Linda: Digging swales to create berms is one of the most satisfying permaculture activities. By opening up ditches we create space for water to pool and be absorbed. We don’t waste the topsoil we remove, but rather pile it up as the basis for planting trees that can benefit from that water.

To apply this metaphor to psyche, perhaps we can find the right places in our lives to open up spaces that invite in what we want to receive — while also building up fertile new places that welcome new people, ideas and behaviors that can feed upon the forces now gathering in our "swales."

Craig: I like the idea of creating empty spaces where nothing regimented must happen. We do this temporally by leaving ourselves truly free time. No tasks, no responsibilities, no need to produce or work. From within these empty spaces new regeneration and aliveness burst forth unexpectedly and without prior calculation.

Permaculture teacher Larry Santoyo loves to ask his students these quintessential permaculture questions. They remind us that before we make any interventions, we need to deeply understand the existing terrain we are considering changing and where we are in the sequence of natural succession. Time and place are critical, in human affairs as well as land care.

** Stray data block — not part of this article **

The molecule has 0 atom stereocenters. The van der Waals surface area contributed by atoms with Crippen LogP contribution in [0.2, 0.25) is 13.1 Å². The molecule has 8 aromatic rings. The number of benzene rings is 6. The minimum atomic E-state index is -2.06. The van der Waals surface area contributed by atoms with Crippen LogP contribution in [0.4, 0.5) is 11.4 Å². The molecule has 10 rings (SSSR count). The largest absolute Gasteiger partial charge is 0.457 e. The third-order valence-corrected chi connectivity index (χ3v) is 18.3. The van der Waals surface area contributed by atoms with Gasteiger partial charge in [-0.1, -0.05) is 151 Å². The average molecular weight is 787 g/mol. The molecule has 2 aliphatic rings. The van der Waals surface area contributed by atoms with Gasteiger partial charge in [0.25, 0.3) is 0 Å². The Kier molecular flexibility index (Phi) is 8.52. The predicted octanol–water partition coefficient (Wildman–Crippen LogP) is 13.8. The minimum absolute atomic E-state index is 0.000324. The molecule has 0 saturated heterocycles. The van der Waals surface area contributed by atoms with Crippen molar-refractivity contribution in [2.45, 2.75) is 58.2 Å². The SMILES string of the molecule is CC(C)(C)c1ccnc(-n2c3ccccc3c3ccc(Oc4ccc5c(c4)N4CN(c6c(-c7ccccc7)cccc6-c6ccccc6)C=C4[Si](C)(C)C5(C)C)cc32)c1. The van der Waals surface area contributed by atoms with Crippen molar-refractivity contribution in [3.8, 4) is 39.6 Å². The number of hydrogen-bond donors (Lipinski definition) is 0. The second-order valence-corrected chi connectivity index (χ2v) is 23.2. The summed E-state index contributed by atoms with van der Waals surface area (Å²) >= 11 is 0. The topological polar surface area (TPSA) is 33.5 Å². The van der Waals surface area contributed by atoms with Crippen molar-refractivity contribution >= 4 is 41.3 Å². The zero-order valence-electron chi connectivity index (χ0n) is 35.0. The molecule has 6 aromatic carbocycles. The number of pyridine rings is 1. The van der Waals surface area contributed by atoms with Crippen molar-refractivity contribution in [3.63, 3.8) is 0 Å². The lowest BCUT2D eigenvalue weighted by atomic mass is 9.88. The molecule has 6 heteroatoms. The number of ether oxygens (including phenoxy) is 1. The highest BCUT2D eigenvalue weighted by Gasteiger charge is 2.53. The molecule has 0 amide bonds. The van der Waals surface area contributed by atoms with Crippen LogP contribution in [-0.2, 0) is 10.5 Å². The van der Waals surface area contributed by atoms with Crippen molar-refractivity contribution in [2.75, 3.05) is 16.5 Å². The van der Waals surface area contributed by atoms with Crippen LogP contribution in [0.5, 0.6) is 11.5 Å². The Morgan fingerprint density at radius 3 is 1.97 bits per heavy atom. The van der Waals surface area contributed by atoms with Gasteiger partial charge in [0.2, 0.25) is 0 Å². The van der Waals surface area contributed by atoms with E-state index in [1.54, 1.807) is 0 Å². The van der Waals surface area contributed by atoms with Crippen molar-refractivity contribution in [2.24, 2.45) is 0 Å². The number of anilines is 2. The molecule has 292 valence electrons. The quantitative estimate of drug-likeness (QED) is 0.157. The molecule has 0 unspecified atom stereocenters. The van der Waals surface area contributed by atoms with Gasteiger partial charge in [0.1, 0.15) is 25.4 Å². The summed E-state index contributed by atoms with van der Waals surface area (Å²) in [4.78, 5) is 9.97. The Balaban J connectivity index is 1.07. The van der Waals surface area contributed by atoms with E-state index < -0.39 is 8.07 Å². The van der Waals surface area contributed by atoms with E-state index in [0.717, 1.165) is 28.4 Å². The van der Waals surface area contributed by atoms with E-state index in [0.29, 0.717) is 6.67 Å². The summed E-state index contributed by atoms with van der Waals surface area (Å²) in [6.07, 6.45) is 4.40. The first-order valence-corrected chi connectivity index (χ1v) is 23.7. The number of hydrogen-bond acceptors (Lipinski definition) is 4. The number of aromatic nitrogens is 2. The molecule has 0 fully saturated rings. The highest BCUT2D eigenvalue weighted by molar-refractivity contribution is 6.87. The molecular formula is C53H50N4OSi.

ZONES. Designing by zones involves starting at Zone 0 (the self, family or home), expanding to Zone 1 (right outside your door), and outwards to Zone 5 (wilderness).

Linda: This zoning model can be useful in understanding and improving psychological and social systems as well as land use. We don’t need to do everything at once. We can focus on those areas that receive most frequent, even daily, use. We can then plan for the areas that we visit less frequently, leaving other areas of our lives "wild" and unmanaged. Permaculturists are talking more frequently these days about applying permaculture thinking to People Care and "Zone 0." Some even refer to "Zone 00": the individual psyche. This is a frontier in permaculture, offering the potential for the kinds of amazing innovations that are already evident in the application of permaculture to land care, food production and sustainable building.